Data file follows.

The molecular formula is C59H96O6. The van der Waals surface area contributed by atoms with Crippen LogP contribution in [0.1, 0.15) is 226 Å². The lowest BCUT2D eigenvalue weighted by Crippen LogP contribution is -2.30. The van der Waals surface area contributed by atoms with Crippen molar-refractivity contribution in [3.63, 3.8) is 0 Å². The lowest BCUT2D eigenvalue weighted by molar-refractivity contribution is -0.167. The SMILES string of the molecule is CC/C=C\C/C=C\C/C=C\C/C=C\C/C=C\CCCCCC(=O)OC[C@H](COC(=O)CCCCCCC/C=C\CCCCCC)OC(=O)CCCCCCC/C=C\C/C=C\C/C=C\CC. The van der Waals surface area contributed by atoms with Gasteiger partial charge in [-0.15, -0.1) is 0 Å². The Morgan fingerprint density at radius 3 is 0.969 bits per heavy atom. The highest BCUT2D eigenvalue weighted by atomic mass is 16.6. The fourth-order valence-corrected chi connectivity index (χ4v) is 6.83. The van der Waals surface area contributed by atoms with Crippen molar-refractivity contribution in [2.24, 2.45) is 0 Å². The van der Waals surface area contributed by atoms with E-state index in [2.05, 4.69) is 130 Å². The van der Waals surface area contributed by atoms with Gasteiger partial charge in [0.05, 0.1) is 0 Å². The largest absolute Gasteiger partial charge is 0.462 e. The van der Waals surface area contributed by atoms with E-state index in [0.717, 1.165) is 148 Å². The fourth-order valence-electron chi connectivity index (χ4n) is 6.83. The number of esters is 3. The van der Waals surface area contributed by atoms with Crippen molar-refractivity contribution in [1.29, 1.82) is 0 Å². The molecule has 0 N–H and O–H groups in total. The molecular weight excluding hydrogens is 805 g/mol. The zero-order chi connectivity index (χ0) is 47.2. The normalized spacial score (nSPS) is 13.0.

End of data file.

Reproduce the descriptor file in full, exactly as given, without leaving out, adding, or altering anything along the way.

The molecular formula is C59H96O6. The van der Waals surface area contributed by atoms with Crippen LogP contribution in [0.1, 0.15) is 226 Å². The lowest BCUT2D eigenvalue weighted by Crippen LogP contribution is -2.30. The van der Waals surface area contributed by atoms with Crippen molar-refractivity contribution in [3.63, 3.8) is 0 Å². The lowest BCUT2D eigenvalue weighted by molar-refractivity contribution is -0.167. The SMILES string of the molecule is CC/C=C\C/C=C\C/C=C\C/C=C\C/C=C\CCCCCC(=O)OC[C@H](COC(=O)CCCCCCC/C=C\CCCCCC)OC(=O)CCCCCCC/C=C\C/C=C\C/C=C\CC. The van der Waals surface area contributed by atoms with Gasteiger partial charge in [-0.15, -0.1) is 0 Å². The Morgan fingerprint density at radius 3 is 0.969 bits per heavy atom. The highest BCUT2D eigenvalue weighted by atomic mass is 16.6. The fourth-order valence-corrected chi connectivity index (χ4v) is 6.83. The van der Waals surface area contributed by atoms with Crippen molar-refractivity contribution in [2.24, 2.45) is 0 Å². The van der Waals surface area contributed by atoms with E-state index in [2.05, 4.69) is 130 Å². The van der Waals surface area contributed by atoms with Gasteiger partial charge in [0.05, 0.1) is 0 Å². The largest absolute Gasteiger partial charge is 0.462 e. The van der Waals surface area contributed by atoms with E-state index in [0.717, 1.165) is 148 Å². The fourth-order valence-electron chi connectivity index (χ4n) is 6.83. The number of esters is 3. The van der Waals surface area contributed by atoms with Crippen molar-refractivity contribution in [1.29, 1.82) is 0 Å². The molecule has 0 N–H and O–H groups in total. The molecular weight excluding hydrogens is 805 g/mol. The zero-order chi connectivity index (χ0) is 47.2. The normalized spacial score (nSPS) is 13.0.